artificial language

Definitions of artificial language
1

n a language that is deliberately created for a specific purpose

Antonyms:
natural language, tongue
a human written or spoken language used by a community; opposed to e.g. a computer language
Types:
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Antido
an artificial language related to Ido
Arulo
an artificial language intended for international use as an auxiliary language
Basic English
a simplified form of English proposed for use as an auxiliary language for international communication; devised by C. K. Ogden and I. A. Richards
Blaia Zimondal
an artificial language
Esperantido
an artificial language based on Esperanto and Ido
Esperanto
an artificial language based as far as possible on words common to all the European languages
Europan
an artificial language proposed as an auxiliary European language
Idiom Neutral
an artificial language proposed for use as an auxiliary international language; based on Volapuk but with a vocabulary selected on the basis of the maximum internationality of the roots
Interlingua
an artificial language proposed for use as an auxiliary international language; based on words common to English and the Romance languages
Ido
an artificial language that is a revision and simplification of Esperanto
Latinesce
an artificial language based on Latin
Latino
an artificial language based on words common to the Romance languages
Lingualumina
an artificial language
Lingvo Kosmopolita
an artificial language
Monario
an artificial language
Nov-Esperanto
an artificial language based on Esperanto
Novial
an artificial language
Nov-Latin
an artificial language based on Latin
Occidental
an artificial language
Optez
an artificial language
Pasigraphy
an artificial international language using characters (as mathematical symbols) instead of words to express ideas
Ro
an artificial language for international use that rejects all existing words and is based instead on an abstract analysis of ideas
Romanal
an artificial language
Solresol
an artificial language
Volapuk
one of the first artificial language constructed for use as an auxiliary international language; based largely on English but with some German and French and Latin roots
programing language, programming language
(computer science) a language designed for programming computers
pidgin
an artificial language used for trade between speakers of different languages
Latino sine flexione
Latino without inflectional morphology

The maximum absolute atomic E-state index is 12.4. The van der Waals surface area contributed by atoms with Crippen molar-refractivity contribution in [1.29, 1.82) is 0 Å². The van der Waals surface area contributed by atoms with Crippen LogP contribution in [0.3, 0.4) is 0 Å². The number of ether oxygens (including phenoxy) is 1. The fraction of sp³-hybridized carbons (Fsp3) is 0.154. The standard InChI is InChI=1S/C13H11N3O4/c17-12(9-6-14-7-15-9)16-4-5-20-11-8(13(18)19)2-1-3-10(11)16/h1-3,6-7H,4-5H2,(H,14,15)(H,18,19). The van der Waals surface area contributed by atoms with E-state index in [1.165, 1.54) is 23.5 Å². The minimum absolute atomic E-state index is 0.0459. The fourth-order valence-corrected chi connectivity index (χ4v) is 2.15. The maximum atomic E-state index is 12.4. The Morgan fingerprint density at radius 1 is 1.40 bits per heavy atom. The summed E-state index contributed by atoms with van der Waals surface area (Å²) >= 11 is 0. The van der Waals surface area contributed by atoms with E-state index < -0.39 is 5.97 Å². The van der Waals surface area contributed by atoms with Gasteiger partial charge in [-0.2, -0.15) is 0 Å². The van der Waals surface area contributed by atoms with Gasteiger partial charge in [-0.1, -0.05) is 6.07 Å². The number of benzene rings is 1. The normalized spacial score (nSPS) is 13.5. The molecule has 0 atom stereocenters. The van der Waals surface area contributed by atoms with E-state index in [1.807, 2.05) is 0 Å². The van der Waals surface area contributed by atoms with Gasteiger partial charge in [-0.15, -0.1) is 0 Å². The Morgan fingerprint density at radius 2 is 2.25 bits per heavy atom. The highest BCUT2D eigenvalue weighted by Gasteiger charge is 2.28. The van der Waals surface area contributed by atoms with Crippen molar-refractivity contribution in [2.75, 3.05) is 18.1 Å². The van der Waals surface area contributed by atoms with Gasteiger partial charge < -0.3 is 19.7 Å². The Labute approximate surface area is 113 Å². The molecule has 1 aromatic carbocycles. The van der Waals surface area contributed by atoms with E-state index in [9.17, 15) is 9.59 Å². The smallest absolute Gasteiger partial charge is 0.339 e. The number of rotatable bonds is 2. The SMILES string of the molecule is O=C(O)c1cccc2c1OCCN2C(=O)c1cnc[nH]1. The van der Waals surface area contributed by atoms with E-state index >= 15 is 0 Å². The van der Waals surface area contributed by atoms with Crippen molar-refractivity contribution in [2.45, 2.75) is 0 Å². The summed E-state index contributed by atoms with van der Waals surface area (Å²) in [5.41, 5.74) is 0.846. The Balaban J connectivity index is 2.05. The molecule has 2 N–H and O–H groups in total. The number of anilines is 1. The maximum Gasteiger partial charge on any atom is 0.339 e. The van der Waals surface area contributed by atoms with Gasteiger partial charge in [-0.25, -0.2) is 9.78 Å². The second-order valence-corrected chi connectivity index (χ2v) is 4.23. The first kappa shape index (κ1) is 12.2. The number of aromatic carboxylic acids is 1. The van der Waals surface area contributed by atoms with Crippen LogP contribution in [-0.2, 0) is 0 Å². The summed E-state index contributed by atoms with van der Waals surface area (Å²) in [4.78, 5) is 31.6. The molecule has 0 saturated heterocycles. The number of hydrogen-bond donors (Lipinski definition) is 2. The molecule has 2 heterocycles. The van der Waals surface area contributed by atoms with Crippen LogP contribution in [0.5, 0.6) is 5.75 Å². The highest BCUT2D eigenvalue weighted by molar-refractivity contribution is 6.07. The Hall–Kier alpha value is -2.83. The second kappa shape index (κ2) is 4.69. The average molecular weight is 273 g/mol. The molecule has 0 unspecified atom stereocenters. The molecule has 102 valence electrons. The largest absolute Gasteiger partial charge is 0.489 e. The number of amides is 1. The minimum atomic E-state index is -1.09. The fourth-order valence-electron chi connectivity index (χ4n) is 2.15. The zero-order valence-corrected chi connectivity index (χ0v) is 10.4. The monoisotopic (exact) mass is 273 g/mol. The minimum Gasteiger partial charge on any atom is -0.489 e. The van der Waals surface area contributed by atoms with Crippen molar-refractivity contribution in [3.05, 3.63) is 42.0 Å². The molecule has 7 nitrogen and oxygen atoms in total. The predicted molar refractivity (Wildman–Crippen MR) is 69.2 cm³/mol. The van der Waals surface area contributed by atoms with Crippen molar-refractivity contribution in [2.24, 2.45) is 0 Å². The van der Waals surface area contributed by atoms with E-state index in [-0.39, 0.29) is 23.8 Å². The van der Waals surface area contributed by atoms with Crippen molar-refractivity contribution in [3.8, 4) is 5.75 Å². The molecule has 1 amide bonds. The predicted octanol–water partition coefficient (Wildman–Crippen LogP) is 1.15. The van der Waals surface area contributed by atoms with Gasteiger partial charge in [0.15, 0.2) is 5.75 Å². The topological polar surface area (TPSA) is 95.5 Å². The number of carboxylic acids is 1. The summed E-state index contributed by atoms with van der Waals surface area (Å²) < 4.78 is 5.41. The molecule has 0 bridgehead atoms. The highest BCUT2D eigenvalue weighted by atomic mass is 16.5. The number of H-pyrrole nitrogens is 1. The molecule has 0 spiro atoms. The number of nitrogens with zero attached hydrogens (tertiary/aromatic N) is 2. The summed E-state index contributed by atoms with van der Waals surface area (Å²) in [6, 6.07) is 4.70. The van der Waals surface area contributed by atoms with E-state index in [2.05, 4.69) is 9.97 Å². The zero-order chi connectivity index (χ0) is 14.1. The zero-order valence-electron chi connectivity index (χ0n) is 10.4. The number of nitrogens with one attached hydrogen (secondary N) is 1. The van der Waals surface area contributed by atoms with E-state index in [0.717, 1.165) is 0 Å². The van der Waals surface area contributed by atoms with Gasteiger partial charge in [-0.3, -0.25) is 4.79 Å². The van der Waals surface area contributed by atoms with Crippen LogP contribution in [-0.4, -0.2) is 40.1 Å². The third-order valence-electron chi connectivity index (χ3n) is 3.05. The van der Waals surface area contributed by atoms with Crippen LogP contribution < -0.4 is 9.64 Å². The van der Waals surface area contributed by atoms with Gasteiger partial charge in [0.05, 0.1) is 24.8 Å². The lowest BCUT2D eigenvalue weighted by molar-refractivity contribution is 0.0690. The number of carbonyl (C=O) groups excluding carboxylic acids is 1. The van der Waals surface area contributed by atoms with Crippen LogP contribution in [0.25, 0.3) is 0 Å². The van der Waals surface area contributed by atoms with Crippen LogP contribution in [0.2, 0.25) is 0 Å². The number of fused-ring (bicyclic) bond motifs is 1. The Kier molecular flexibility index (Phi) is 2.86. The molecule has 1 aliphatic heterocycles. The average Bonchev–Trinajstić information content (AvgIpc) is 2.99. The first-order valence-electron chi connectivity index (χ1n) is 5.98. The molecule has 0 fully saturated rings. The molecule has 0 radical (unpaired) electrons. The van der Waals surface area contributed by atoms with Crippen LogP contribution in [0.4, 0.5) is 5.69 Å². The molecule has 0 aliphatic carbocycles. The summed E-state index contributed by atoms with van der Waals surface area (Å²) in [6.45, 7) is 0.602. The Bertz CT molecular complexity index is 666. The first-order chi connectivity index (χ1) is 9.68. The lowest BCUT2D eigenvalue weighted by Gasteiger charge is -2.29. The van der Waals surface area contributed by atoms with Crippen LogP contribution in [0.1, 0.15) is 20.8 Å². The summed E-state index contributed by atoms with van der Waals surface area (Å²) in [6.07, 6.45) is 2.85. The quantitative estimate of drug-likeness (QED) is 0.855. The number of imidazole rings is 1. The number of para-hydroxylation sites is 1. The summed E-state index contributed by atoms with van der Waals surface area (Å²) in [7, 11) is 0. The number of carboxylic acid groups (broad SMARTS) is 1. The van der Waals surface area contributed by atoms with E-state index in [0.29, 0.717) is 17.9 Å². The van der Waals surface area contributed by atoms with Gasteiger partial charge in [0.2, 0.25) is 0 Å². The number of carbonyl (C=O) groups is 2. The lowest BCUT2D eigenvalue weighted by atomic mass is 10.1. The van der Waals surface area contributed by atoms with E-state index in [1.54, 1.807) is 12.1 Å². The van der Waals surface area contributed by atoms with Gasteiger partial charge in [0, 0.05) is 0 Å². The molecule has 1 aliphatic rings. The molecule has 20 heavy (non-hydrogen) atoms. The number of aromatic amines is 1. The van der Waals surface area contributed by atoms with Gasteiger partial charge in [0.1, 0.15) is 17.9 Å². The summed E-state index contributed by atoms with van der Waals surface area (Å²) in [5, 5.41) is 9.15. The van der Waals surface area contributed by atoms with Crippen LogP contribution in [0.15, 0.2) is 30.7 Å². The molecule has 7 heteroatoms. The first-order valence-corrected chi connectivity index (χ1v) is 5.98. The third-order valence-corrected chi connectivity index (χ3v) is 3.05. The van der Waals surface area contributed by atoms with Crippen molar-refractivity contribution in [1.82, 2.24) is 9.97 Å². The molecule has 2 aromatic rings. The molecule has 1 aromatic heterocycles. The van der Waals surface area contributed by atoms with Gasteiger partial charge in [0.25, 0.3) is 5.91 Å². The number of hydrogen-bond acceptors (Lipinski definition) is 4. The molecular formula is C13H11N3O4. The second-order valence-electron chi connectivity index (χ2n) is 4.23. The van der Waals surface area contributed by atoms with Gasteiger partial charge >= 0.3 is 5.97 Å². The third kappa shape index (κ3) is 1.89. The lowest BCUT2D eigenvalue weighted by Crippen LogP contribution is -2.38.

algorithmic language
an artificial language designed to express algorithms
assembly language
a low-level programing language; close approximation to machine language
computer language, computer-oriented language, machine language, machine-oriented language
a programming language designed for use on a specific class of computers
multidimensional language
a programming language whose expressions are assembled in more than one dimension
object language, target language
a computer language into which something written in another computer language is to be translated
object-oriented programing language, object-oriented programming language
(computer science) a programming language that enables the programmer to associate a set of procedures with each type of data structure
one-dimensional language
a programming language whose expressions are represented by strings of characters
stratified language
a language that cannot be used as its own metalanguage
unstratified language
a programming language that (like natural language) can be used as its own metalanguage
LISP, list-processing language
a flexible procedure-oriented programing language that manipulates symbols in the form of lists
Prolog, logic programing, logic programming
a computer language designed in Europe to support natural language processing
COBOL
common business-oriented language
C
a general-purpose programing language closely associated with the UNIX operating system
BASIC
a popular programming language that is relatively easy to learn; an acronym for beginner's all-purpose symbolic instruction code; no longer in general use
Pascal
a programing language designed to teach programming through a top-down modular approach
Chinook Jargon, Oregon Jargon
a pidgin incorporating Chinook and French and English words; formerly used as a lingua franca in northwestern North America
Type of:
language, linguistic communication
a systematic means of communicating by the use of sounds or conventional symbols

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